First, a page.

Having taken care of the photographic technique the next stage was printing test images. I did this by using 4, A2 prints fixed together with masking tape. Other issues were now obvious. If I edited the image on my home computer I had to change colour balance, brightness, contrast and saturation on the PC connected to the printer. My PC monitor was not calibrated. This is absolutely crucial if you want to send image files to commercial printers. But it seemed like a lot of additional expense until one of the tutors on the MA course asked how much I had spent on the lens and how much I had spent on my monitor. The ratio was 20:1. She then asked what I expected from a cheap monitor. She was absolutely right – thank you Karen.
The choice of monitor was relatively easy – EIZO the industry standard. I got the cheapest model but even that is amazing. I check the calibration every 1-2 weeks and it does not move much at all. I can now edit my files and use them on other printers without any problems. Recently I prepared a file for printing on fabric, it was 1350mm x 2000mm. I was told to use 8 bit, RGB1998 and it worked perfectly. (It is a type of printer used in fashion and textiles to print directly onto rolls of fabric.)
And of course the usual disclaimer – these are my opinions based on my own experiences. I am not being paid to endorse products.
It is a wonderful opportunity to do some experimental work on alternative ways of printing and showing photographs. I hope this will lead to an exhibition maybe in late 2017 or 2018.
Today I made a print on fabric, 1350mm wide by 2020mm long, of a miner I photographed in 2013. It took almost an hour to print. The print still has to be steamed to fix the dye to the fabric but from what I saw coming off the printer it looked good. More later.
I went to Colwyn Bay yesterday for the private view of portraits by Niall McDiarmid at Oriel Colwyn. The exhibition is truly excellent and I recommend seeing it. The bonus was that I got to walk along the beach and smell the sea.
I went to the People’s History Museum in Manchester yesterday to see a photographic exhibition – “Industrial society in image and word”. There were images from the beginnings of photography as well as many from the 1960s, 70s and 80s.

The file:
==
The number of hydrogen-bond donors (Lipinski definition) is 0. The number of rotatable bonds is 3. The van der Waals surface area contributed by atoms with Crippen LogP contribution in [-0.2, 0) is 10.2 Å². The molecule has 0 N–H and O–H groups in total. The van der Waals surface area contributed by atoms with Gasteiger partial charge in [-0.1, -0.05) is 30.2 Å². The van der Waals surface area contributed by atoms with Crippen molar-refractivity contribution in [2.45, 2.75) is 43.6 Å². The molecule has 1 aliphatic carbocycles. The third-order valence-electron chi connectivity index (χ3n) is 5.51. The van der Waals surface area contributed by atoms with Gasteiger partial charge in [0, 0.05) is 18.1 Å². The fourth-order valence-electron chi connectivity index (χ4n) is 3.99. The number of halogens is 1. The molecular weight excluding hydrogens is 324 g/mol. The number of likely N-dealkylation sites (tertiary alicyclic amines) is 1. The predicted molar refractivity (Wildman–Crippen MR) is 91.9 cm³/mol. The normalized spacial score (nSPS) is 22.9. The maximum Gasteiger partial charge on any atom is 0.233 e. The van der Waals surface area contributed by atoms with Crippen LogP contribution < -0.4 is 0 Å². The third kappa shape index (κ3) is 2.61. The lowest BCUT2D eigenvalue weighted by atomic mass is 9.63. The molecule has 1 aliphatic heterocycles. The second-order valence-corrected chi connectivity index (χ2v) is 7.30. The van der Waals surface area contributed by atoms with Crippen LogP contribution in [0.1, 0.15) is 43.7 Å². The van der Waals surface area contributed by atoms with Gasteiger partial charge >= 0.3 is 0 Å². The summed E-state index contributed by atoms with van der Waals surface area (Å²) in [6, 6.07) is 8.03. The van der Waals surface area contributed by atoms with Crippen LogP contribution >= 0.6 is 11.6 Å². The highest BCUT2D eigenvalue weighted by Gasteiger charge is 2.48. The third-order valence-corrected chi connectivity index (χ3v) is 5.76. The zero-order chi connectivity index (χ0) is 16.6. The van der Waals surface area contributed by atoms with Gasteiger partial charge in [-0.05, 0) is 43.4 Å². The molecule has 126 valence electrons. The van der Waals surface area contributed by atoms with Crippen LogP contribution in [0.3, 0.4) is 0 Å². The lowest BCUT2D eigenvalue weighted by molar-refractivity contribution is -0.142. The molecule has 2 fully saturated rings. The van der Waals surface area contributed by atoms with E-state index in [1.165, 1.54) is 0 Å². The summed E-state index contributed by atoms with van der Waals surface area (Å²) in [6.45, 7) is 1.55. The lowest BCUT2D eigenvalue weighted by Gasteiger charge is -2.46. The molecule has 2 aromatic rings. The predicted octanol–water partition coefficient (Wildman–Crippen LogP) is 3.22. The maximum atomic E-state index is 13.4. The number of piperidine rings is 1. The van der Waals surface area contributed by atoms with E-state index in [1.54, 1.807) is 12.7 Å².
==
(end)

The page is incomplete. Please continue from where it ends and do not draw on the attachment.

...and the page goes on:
The exhibition included portraits of urban industrial workers together with urban landscapes. I have seen other exhibitions like this over the years and I always come away thinking about the lack of documentation of rural work. I know about the work of Emerson and others but it seems rural work is depicted in a more pictorial way and I am left with the feeling that it is seen as a the opposite of the worst of industrial squalor. This makes rural work less important and less visible.
The depiction of rural work is bound up with the rural myth, the idea that all was perfect in the countryside as opposed to the poverty and deprivation of the city. This incomplete view of rural life persisted through the twentieth century with little documentary photography of the realities of rural work.
Perhaps the most notable project was that of James Ravilious, 1939-99, who photographed rural life in the west of England. I have no problem with what he did and it certainly showed what living in the countryside was like. Maybe it is the way that the work has been interpreted in later years that is the problem. It seems to have slipped into some mythicised view of the rural where everything is perfect. Any hint of hardship is overshadowed by the pictorial and I am left with the feeling that living in beautiful surroundings somehow compensates for the daily grind of near subsistence farming.
The lack of knowledge and subsequent misunderstanding of what really happens in the countryside is still as strong today. The separation of the rural and the urban is made worse by the redefinition of the rural as a place of leisure rather than work. The fact that modern farms have become industrialised, by the necessity to compete in ‘the market’, means that a drive, or train ride, though the countryside shows little evidence of anybody doing any work. This leads to the mistaken assumption that the countryside is a deserted playground for urban visitors.
How can photography represent rural work in a different way? There will always be the feeling that however harsh country life is it is never as bad as life in the city. But people do still work in the countryside producing food and many other things essential for modern life. It is just that they are less visible and making them more visible would mean accepting a different view of the land.
A few weeks back I entered 4 prints from the Quarried exhibition in the Royal Photographic Society International Print Exhibition #159 and forgot all about it. Today I heard that all 4 have been shortlisted. Now they have to be printed and sent down to Bath for the final selection.